The feria last night seemed to reflect the difficult year. Everything was the same as usual…but not. Everyone was having fun, but it was more of a struggle, as if people were determined to carry on despite their problems. The town has less money to spend, so there was less entertainment. Parents doled out money in small amounts to children keen to ride the bumper cars or merry-go-round – you could almost feel the parental worry as pockets emptied.

Flamenco in Yunquera (photo by kent@imagenary.co.uk)

Flamenco in Yunquera (photo by kent@imagenary.co.uk)

Andalucians are no strangers to hard times, though – the area was punished terribly for their anti-Franco views. They have long memories here in our village, and remember all too well the ‘hungry years’. This attitude probably serves them well during “the crisis”, certainly more so than their free-wheeling, mortgage-carrying city cousins Up North.

We joined in the celebrations last night, saying hello to friends and neighbours. We supported the effort as much as we could with our presence and pennies. It’s all appreciated, and while watching the flamenco isn’t everyone’s cup of tea, we like to show by our smiles and applause that we enjoy their culture almost as much as they do!


Los melones han llegado!

That’s right, you heard it here first – the melons have arrived at Casa Tyr!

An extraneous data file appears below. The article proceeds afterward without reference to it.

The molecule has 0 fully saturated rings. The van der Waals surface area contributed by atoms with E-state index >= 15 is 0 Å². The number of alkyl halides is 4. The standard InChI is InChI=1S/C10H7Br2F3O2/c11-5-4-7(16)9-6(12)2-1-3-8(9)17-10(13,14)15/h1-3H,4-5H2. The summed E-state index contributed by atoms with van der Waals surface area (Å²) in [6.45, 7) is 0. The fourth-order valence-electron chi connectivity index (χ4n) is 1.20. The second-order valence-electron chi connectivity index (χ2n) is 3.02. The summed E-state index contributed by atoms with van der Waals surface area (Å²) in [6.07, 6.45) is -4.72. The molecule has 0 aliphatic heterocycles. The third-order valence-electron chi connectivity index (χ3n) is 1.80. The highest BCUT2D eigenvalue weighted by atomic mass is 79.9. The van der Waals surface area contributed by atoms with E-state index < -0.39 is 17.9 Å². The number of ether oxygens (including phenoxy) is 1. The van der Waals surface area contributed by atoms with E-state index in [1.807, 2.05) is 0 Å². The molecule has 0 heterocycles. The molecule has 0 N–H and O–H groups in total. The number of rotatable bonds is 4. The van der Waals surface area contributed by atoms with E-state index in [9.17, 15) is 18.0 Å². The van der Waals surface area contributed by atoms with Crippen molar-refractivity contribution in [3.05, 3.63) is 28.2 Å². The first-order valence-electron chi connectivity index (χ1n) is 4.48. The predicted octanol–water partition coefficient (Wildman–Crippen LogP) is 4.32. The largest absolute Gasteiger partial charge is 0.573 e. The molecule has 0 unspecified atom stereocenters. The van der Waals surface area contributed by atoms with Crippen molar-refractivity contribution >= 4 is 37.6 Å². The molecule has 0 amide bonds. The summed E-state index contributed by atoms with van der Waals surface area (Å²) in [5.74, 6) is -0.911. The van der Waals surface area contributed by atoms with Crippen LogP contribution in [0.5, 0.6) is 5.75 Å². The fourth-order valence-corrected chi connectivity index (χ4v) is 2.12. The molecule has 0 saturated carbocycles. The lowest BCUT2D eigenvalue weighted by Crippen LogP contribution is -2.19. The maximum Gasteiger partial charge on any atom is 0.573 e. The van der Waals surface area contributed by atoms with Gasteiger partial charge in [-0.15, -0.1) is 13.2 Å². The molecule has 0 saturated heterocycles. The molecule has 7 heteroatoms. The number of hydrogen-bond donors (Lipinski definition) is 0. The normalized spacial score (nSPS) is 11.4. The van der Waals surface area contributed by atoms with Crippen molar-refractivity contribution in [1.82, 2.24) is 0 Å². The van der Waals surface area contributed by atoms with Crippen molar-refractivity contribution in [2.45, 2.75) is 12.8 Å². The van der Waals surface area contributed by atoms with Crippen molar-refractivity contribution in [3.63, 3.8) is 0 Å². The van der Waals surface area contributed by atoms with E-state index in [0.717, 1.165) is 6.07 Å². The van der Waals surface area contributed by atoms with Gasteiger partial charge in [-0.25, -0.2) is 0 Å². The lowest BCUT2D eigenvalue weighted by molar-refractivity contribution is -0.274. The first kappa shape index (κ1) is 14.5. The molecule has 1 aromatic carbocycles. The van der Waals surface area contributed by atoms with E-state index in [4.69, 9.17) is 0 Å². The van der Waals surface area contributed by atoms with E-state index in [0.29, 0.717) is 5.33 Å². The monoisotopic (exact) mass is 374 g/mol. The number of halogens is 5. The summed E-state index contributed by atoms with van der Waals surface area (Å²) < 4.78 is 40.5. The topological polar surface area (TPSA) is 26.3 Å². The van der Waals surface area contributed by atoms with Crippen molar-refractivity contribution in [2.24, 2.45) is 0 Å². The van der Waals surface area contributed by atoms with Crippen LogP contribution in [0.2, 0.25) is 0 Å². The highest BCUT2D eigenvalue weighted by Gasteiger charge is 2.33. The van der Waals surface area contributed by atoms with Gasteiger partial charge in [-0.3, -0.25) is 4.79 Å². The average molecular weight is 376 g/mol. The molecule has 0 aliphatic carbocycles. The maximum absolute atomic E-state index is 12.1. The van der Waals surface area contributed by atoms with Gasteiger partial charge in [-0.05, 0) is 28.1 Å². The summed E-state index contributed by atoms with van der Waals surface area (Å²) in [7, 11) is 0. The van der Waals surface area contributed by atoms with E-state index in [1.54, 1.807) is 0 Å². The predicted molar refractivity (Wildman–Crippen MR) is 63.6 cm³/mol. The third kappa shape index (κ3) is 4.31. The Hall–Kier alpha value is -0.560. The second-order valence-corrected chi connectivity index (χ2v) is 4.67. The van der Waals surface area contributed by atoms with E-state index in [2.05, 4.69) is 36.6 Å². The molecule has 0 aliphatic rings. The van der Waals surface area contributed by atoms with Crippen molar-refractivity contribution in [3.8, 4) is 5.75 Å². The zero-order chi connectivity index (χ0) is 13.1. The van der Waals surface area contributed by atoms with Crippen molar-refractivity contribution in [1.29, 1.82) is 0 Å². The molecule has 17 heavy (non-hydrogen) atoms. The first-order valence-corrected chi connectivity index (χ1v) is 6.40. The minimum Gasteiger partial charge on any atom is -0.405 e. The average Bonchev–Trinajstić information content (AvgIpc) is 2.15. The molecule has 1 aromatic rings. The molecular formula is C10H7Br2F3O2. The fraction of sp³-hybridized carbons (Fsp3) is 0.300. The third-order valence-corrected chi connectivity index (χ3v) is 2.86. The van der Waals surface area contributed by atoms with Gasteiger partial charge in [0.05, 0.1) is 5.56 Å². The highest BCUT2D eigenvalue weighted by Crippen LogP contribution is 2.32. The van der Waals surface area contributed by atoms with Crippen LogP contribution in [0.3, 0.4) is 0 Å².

We always plant melons, many more than we need, as nothing quite beats the sweet, juicy goodness of a melon fresh from the garden. I grow the smaller varieties – Sugar Babies, Ice box, and so on. The humungous melons that you find in Spain are enough for a family of 10, and not suitable for just the 2 of us. Although having said “the 2 of us”, I really mean the four of us, as the boxer dogs love melon! In fact, you have to keep a close eye on Milo in the melon patch, or he’ll pull one off the vine quicker than you can imagine!

We have tried growing what they call a “Seville melon” here in Yunquera, but we weren’t too keen on those, and gave most of them away. Plain old “water melon” isn’t highly valued in Yunquera for some reason (maybe because they are commonly grown), but we like them.

Hales melon grown at Casa Tyr

Hales melon, cut and ready to enjoy!

This year, I grew what is called a Hales melon, which is an heirloom variety of melon. They are (I think) a type of cantaloupe, and supposed to be the sweetest, juiciest variety around. They have quite a thin skin, so aren’t generally good for shipping, which is probably why you don’t see them in the supermarkets. Lucky us, we can just pop down to the garden and fetch one up for lunch! 🙂

Well, we ate our first one day, and the pundits are quite right – these little beauties are fantastic!